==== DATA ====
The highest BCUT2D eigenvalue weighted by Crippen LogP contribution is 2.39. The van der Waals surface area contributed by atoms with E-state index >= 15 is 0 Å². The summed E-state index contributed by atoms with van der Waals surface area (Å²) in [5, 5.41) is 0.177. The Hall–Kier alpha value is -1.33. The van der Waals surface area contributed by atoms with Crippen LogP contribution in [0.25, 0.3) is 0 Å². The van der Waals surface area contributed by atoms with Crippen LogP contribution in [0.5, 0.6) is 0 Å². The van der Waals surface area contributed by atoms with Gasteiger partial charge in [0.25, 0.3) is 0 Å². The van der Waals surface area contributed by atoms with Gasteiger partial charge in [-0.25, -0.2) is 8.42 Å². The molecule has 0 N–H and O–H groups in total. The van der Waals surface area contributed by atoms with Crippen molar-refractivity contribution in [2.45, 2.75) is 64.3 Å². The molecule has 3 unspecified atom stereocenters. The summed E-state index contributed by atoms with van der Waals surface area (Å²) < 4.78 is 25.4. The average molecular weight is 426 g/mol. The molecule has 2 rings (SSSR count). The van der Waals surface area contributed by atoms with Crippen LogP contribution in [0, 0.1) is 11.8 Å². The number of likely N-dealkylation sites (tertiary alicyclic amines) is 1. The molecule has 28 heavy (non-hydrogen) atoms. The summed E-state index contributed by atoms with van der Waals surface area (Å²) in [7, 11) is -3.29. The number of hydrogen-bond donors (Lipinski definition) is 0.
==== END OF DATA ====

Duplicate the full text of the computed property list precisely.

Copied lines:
The highest BCUT2D eigenvalue weighted by Crippen LogP contribution is 2.39. The van der Waals surface area contributed by atoms with E-state index >= 15 is 0 Å². The summed E-state index contributed by atoms with van der Waals surface area (Å²) in [5, 5.41) is 0.177. The Hall–Kier alpha value is -1.33. The van der Waals surface area contributed by atoms with Crippen LogP contribution in [0.25, 0.3) is 0 Å². The van der Waals surface area contributed by atoms with Crippen LogP contribution in [0.5, 0.6) is 0 Å². The van der Waals surface area contributed by atoms with Gasteiger partial charge in [0.25, 0.3) is 0 Å². The van der Waals surface area contributed by atoms with Gasteiger partial charge in [-0.25, -0.2) is 8.42 Å². The molecule has 0 N–H and O–H groups in total. The van der Waals surface area contributed by atoms with Crippen molar-refractivity contribution in [2.45, 2.75) is 64.3 Å². The molecule has 3 unspecified atom stereocenters. The summed E-state index contributed by atoms with van der Waals surface area (Å²) < 4.78 is 25.4. The average molecular weight is 426 g/mol. The molecule has 2 rings (SSSR count). The van der Waals surface area contributed by atoms with Crippen LogP contribution in [0, 0.1) is 11.8 Å². The number of likely N-dealkylation sites (tertiary alicyclic amines) is 1. The molecule has 28 heavy (non-hydrogen) atoms. The summed E-state index contributed by atoms with van der Waals surface area (Å²) in [7, 11) is -3.29. The number of hydrogen-bond donors (Lipinski definition) is 0.